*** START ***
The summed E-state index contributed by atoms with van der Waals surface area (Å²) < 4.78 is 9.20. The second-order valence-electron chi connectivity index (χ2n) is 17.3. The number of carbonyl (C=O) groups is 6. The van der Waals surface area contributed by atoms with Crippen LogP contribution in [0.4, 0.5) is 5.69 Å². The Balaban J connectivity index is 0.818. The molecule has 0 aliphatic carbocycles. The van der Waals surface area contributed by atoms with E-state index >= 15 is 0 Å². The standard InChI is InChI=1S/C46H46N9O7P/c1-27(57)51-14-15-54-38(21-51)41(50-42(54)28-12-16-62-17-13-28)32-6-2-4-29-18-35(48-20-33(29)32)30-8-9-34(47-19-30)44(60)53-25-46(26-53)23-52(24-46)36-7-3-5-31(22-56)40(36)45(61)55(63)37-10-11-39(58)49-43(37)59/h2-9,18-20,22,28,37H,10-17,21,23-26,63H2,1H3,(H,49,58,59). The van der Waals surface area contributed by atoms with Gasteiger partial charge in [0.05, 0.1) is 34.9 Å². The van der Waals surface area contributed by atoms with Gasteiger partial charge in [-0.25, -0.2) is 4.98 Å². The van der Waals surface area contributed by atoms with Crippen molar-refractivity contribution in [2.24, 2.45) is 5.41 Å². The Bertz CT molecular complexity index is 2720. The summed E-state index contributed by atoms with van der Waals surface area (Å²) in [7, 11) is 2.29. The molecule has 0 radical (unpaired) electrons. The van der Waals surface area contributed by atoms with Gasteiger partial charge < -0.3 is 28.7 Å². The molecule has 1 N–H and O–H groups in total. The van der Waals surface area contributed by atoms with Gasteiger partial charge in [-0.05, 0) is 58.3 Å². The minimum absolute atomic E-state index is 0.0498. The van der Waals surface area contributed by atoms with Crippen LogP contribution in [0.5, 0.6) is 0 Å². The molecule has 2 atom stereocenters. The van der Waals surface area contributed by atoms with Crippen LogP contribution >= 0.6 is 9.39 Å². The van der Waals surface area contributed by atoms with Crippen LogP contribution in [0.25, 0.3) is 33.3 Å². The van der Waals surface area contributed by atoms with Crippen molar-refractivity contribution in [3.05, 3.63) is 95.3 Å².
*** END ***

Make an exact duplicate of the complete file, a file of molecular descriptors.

The summed E-state index contributed by atoms with van der Waals surface area (Å²) < 4.78 is 9.20. The second-order valence-electron chi connectivity index (χ2n) is 17.3. The number of carbonyl (C=O) groups is 6. The van der Waals surface area contributed by atoms with Crippen LogP contribution in [0.4, 0.5) is 5.69 Å². The Balaban J connectivity index is 0.818. The molecule has 0 aliphatic carbocycles. The van der Waals surface area contributed by atoms with E-state index >= 15 is 0 Å². The standard InChI is InChI=1S/C46H46N9O7P/c1-27(57)51-14-15-54-38(21-51)41(50-42(54)28-12-16-62-17-13-28)32-6-2-4-29-18-35(48-20-33(29)32)30-8-9-34(47-19-30)44(60)53-25-46(26-53)23-52(24-46)36-7-3-5-31(22-56)40(36)45(61)55(63)37-10-11-39(58)49-43(37)59/h2-9,18-20,22,28,37H,10-17,21,23-26,63H2,1H3,(H,49,58,59). The van der Waals surface area contributed by atoms with Gasteiger partial charge in [0.05, 0.1) is 34.9 Å². The van der Waals surface area contributed by atoms with Gasteiger partial charge in [-0.25, -0.2) is 4.98 Å². The van der Waals surface area contributed by atoms with Crippen molar-refractivity contribution in [2.24, 2.45) is 5.41 Å². The Bertz CT molecular complexity index is 2720. The summed E-state index contributed by atoms with van der Waals surface area (Å²) in [7, 11) is 2.29. The molecule has 0 radical (unpaired) electrons. The van der Waals surface area contributed by atoms with Gasteiger partial charge < -0.3 is 28.7 Å². The molecule has 1 N–H and O–H groups in total. The van der Waals surface area contributed by atoms with Gasteiger partial charge in [-0.05, 0) is 58.3 Å². The minimum absolute atomic E-state index is 0.0498. The van der Waals surface area contributed by atoms with Crippen LogP contribution in [0.5, 0.6) is 0 Å². The molecule has 2 atom stereocenters. The van der Waals surface area contributed by atoms with Crippen LogP contribution >= 0.6 is 9.39 Å². The van der Waals surface area contributed by atoms with Crippen LogP contribution in [0.25, 0.3) is 33.3 Å². The van der Waals surface area contributed by atoms with Crippen molar-refractivity contribution in [3.05, 3.63) is 95.3 Å².